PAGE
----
What feels like a long, but really quite short, 95 years ago, women in the United States acquired the right to vote. Following an immeasurable amount of effort put forth by women and men in favor of voting equality, women’s suffrage was scribed into our Constitution on August 26,1920. Critically speaking, voting access was not granted to every citizen simply because women’s suffrage made voting gender-inclusive. Initially the new ruling benefited only upper-class white women. It wasn’t until many years later that poor citizens and women of color broke through systemic obstructions to voting rights, a problem that exists to this day. Furthermore, transgender and gender-non-conforming citizens still battle voting access when not able to change their documented gender or identify with either male or female.
Luckily, however, women’s suffrage set a precedent of inclusion for minority populations in our country. By extending the right to vote to a previously-silenced group of citizens, our nation’s leaders commissioned a new message that all people deserve a say in making decisions about who runs government matters. Given that different populations have different needs, the women’s suffrage ruling consequently provided women with the opportunity to address issues that pertain to them specifically via participation in elections.
One issue in particular, of great importance to women and families, is that of reproductive justice. Prior to 1965 it was illegal for married couples to use the birth control pill invented by Margaret Sanger. It wasn’t until 1972 that unmarried couples could use the family planning tool as well. The following year abortion was legalized by way ofRoe v. Wade.If it weren’t for the collective voices of men and women to pass these new laws, via suffrage for all, they would most likely not exist. In this case the extension of suffrage to women citizens effectively equipped them with a tool with which to compound equality into more equality.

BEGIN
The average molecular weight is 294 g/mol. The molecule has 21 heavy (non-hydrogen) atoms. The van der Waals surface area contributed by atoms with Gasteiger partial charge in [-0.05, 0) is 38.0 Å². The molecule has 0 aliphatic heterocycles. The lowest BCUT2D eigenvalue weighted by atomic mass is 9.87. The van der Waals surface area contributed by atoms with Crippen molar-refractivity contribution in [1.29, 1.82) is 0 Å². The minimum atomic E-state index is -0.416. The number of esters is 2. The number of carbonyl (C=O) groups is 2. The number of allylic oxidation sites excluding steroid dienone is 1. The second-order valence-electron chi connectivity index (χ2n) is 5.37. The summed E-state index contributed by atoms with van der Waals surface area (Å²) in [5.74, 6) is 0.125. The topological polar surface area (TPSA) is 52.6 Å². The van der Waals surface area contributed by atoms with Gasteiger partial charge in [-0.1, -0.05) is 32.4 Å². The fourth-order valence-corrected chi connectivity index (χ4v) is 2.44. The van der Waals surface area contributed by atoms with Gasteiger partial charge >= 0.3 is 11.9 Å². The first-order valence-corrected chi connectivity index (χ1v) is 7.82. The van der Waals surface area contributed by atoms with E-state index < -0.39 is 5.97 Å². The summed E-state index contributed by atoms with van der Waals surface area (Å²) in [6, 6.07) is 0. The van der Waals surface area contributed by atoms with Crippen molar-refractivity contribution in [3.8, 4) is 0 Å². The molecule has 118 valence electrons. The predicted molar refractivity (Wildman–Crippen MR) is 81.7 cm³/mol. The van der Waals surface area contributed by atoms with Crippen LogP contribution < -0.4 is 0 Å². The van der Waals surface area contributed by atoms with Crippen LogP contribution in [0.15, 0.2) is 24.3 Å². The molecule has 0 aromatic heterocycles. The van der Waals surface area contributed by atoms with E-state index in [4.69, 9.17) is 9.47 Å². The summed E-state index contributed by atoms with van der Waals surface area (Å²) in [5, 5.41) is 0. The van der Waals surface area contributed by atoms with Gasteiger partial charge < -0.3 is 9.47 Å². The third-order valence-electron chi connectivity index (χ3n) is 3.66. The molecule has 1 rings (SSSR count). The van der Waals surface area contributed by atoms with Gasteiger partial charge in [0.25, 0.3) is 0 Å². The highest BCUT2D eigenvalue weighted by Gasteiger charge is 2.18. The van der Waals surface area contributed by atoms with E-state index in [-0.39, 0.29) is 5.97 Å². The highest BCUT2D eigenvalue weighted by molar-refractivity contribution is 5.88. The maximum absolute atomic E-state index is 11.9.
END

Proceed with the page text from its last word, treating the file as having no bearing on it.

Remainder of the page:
One of the clearest measurements of gender inequality is that of the gender wage gap. Due to the fundamental difference between men and women, that the majority of female bodies can get pregnant while the majority of male bodies cannot, if one decides to start a family, it will most likely be the woman who leaves the workforce during pregnancy. Thanks to recent laws like Rhode Island’s Temporary Caregiver’s Insurance, men and women can securely leave any type of work during these times. Regardless, it is the frequency of women leaving the workforce to start families which causes them to lose capital and climb the economic ladder behind their male counterparts. Although nowadays women follow career paths at the same pace as men, the gap of time off work they more often take creates the substantial gap in income over time.
While on the one hand there are still few options for families to have unconditional paid family leave, in addition to the trend of more women exiting the workforce to care for children, the base level economic security for both men and women is that they have access to family planning tools in the first place. Were abortion and contraception services never available due to voting restrictions for women, they would have had an even harder time rising to the same level of autonomy as men. Not being able to choose when one is pregnant or not pregnant means a higher rate of unplanned pregnancies and a higher rate of women struggling to maintain economic security.
As we head into our next election, it is important to be mindful of the platforms of our 2016 candidates in regards to reproductive rights. Women have the right to vote so that we can participate in electing government officials who will help us make the best decisions possible for our overall well-being.Without access to reproductive services, women are more vulnerable to being pregnant than they are equipped with resources to family planning and maintaining their autonomy.